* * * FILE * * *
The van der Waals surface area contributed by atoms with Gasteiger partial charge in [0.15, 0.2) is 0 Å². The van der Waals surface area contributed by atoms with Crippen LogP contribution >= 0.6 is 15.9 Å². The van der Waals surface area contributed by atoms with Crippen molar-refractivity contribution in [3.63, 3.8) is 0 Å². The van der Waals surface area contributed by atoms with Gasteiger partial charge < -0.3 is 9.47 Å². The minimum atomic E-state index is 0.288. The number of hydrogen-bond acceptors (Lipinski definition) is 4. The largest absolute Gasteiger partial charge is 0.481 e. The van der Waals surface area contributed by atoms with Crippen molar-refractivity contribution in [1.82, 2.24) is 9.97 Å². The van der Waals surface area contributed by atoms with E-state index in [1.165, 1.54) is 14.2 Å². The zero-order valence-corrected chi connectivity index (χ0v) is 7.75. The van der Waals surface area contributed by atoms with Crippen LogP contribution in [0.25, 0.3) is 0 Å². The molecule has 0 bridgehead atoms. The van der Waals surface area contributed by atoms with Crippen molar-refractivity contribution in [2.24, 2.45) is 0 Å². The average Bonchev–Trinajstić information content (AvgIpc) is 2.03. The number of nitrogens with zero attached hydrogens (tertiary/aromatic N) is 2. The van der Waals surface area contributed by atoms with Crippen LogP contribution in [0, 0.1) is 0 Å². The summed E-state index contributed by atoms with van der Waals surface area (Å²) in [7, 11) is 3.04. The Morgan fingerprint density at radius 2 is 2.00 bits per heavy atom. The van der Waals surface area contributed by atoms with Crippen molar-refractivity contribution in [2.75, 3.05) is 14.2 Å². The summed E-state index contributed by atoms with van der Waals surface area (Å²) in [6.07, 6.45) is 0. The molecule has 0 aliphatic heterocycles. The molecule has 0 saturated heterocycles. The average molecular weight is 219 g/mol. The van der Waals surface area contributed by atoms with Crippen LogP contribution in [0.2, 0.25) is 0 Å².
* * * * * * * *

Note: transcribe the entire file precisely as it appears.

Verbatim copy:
The van der Waals surface area contributed by atoms with Gasteiger partial charge in [0.15, 0.2) is 0 Å². The van der Waals surface area contributed by atoms with Crippen LogP contribution >= 0.6 is 15.9 Å². The van der Waals surface area contributed by atoms with Crippen molar-refractivity contribution in [3.63, 3.8) is 0 Å². The van der Waals surface area contributed by atoms with Gasteiger partial charge < -0.3 is 9.47 Å². The minimum atomic E-state index is 0.288. The number of hydrogen-bond acceptors (Lipinski definition) is 4. The largest absolute Gasteiger partial charge is 0.481 e. The van der Waals surface area contributed by atoms with Crippen molar-refractivity contribution in [1.82, 2.24) is 9.97 Å². The van der Waals surface area contributed by atoms with E-state index in [1.165, 1.54) is 14.2 Å². The zero-order valence-corrected chi connectivity index (χ0v) is 7.75. The van der Waals surface area contributed by atoms with Crippen LogP contribution in [0.25, 0.3) is 0 Å². The molecule has 0 bridgehead atoms. The van der Waals surface area contributed by atoms with Crippen molar-refractivity contribution in [2.24, 2.45) is 0 Å². The average Bonchev–Trinajstić information content (AvgIpc) is 2.03. The number of nitrogens with zero attached hydrogens (tertiary/aromatic N) is 2. The van der Waals surface area contributed by atoms with Crippen LogP contribution in [0, 0.1) is 0 Å². The summed E-state index contributed by atoms with van der Waals surface area (Å²) in [7, 11) is 3.04. The Morgan fingerprint density at radius 2 is 2.00 bits per heavy atom. The van der Waals surface area contributed by atoms with Crippen molar-refractivity contribution in [2.75, 3.05) is 14.2 Å². The summed E-state index contributed by atoms with van der Waals surface area (Å²) in [6.07, 6.45) is 0. The molecule has 0 aliphatic heterocycles. The molecule has 0 saturated heterocycles. The average molecular weight is 219 g/mol. The van der Waals surface area contributed by atoms with Crippen LogP contribution in [0.2, 0.25) is 0 Å².